Skip Navigation

Brockport / Anthropology /

Anthropology Student Learning Outcomes

Upon successful completion of a baccalaureate degree in anthropology, the graduate will be able to:

  1. Define basic concepts and methods in archaeology, biological anthropology and cultural anthropology [Knowledge base in Anthropology]
  2. Frame relevant anthropological questions and to select appropriate data-collection techniques in order to answer them [Basic Skills and Methodologies]
  3. Apply appropriate anthropological principles to specific questions and evaluate qualitative or quantitative information against relevant standards, criteria, and/or models [Basic Theoretical Frameworks]
  4. Identify the parameters of an anthropological problem and to use comparative analysis to formulate relevant questions [Critical Thinking and Analysis]
  5. Recognize the diversity of the human condition based on historical, archaeological, ethnographic and biological perspectives [Holism and Cross-cultural awareness]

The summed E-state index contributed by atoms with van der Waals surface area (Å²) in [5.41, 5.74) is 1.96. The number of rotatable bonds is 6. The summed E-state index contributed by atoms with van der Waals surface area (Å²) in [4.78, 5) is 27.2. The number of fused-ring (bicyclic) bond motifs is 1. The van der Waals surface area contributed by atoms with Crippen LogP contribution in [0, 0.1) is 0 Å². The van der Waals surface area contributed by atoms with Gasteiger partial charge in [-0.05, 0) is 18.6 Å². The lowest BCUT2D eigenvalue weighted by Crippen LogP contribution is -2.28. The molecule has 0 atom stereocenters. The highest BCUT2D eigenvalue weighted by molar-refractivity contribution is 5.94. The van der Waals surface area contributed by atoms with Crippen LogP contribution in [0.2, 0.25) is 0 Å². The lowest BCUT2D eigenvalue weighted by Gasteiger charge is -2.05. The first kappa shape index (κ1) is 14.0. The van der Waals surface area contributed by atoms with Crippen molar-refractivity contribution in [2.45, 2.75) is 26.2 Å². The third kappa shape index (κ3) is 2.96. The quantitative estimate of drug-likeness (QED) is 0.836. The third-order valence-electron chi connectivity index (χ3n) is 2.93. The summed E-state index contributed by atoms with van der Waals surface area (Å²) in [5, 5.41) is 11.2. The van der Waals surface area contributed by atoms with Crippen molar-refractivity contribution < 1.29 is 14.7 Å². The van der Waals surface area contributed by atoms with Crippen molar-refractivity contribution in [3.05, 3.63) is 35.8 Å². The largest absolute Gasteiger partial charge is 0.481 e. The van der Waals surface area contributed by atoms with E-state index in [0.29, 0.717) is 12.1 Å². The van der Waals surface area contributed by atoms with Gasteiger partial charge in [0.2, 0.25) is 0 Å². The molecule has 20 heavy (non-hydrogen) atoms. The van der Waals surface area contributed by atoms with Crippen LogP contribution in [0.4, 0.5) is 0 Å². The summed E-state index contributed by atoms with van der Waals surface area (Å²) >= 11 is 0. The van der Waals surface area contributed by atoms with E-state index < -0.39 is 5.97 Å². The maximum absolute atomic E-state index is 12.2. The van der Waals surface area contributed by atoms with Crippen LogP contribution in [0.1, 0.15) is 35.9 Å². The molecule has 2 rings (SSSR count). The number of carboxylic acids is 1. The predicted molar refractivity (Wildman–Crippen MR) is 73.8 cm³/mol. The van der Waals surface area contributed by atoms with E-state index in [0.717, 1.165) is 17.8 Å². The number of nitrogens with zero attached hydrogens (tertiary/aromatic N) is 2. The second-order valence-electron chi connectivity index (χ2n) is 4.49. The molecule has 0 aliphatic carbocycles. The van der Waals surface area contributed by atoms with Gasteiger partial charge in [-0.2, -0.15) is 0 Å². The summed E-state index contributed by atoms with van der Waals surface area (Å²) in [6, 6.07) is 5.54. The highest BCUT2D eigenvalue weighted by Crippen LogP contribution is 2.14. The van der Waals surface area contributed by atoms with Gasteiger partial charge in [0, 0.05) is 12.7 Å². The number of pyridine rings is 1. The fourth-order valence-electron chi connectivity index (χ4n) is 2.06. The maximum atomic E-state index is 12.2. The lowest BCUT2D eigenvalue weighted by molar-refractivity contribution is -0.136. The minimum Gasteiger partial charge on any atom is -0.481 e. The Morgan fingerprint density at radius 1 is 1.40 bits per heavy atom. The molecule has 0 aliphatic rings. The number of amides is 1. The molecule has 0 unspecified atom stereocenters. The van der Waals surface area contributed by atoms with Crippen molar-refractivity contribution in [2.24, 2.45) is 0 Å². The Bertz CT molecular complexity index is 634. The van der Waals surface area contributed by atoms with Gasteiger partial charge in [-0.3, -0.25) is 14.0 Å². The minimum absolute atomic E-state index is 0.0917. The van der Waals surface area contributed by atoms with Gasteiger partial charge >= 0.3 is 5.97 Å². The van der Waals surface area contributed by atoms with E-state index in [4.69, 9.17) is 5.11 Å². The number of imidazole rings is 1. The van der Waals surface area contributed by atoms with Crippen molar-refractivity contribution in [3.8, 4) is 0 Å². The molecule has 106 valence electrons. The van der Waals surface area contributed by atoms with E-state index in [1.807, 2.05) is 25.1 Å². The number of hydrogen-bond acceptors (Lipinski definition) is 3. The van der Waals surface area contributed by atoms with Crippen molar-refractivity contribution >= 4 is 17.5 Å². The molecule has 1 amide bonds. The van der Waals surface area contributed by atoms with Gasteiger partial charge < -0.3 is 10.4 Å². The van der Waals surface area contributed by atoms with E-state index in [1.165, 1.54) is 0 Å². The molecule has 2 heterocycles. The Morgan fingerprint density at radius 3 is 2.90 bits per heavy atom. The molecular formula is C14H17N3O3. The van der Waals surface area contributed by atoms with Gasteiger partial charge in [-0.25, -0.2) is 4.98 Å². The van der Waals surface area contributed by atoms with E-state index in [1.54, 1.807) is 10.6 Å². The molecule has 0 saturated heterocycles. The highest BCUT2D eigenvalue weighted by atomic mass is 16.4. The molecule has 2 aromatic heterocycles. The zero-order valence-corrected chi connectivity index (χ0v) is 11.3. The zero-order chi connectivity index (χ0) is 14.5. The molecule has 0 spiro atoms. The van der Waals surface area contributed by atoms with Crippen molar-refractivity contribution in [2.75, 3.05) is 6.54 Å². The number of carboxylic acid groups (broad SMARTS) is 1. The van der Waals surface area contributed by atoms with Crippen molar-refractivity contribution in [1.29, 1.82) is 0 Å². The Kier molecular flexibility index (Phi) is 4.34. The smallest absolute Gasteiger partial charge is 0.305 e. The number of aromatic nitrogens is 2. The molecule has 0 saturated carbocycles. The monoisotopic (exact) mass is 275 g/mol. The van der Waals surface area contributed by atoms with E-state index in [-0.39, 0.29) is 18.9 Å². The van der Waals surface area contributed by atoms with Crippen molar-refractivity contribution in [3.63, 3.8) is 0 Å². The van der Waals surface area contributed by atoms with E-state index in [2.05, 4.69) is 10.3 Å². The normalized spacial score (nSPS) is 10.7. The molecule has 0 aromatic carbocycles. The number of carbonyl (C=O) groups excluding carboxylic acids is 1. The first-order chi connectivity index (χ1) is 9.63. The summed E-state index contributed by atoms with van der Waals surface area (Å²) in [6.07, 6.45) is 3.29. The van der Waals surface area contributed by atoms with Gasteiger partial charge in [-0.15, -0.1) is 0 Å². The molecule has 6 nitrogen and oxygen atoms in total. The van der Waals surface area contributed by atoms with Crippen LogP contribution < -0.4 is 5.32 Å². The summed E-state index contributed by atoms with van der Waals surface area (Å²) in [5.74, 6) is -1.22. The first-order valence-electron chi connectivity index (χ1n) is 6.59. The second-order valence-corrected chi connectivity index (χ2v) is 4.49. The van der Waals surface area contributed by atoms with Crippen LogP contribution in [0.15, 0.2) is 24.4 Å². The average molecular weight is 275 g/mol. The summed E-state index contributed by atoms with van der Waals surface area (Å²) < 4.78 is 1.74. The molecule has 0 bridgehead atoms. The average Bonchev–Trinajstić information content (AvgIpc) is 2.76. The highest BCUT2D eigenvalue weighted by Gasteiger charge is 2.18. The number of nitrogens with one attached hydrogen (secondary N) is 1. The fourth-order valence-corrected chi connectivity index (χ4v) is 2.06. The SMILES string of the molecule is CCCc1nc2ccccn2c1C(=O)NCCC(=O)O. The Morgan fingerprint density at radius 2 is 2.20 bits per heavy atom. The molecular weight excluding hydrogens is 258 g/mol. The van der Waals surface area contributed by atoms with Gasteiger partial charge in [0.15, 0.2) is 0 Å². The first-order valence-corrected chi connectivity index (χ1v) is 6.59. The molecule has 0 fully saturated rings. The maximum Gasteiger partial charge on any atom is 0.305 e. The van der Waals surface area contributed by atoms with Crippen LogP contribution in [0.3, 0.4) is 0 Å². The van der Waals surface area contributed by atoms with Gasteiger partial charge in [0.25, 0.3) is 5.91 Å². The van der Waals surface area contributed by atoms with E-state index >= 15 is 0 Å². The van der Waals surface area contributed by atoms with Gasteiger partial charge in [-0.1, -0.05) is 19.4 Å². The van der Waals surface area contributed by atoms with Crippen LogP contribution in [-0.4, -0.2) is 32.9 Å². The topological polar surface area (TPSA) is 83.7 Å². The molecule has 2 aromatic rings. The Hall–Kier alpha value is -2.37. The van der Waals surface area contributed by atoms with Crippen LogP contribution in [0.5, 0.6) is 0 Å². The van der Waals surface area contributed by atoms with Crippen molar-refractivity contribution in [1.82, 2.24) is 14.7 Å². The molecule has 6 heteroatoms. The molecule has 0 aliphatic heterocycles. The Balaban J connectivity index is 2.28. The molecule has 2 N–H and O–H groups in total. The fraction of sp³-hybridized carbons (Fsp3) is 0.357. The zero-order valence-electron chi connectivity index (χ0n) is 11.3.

6. Utilize anthropologically-derived data and concepts/perspectives to clarify or solve societal issues and concerns of contemporary relevance [Applied Approaches]
  7. Follow the appropriate procedures and protocols for obtaining informed consent or access permissions, in order to avoid harm or wrong to one’s human or non-human subjects and descendants [Professional Ethics]

Last Updated 3/6/14

News

Dr. Esara Caroll organized/chaired a two-part panel called "Fieldworkers' Insights into Refugee Resettlement" and presented a paper at the Society for Applied Anthropology meetings in Vancouver, BC, March 29–31, 2016

Dr. Esara Carroll's project Supporting Adult Refugee Students is being funded by The Reed Foundation Inc. Read all about it.

Dr. Neal Keating (Anthropology) presents paper at the Indigenous Language Conference held on Haudenosaunee Six Nations Grand River Territory in Canada. Check it out.

Dr. Pilapa Esara Carroll shares the activism of a refugee documentary director in the latest issue of (585) Magazine. Read more here.

Events

Please join us on Thursday, April 14, from 5 to 6:15 pm in Edwards 106 for our second lecture in our Marjorie Helen Stewart Speaker series from Dr. Micah Morton, titled, "Reframing the boundaries of indigenism: Akha mobile indigeneities in the Upper Mekong Region."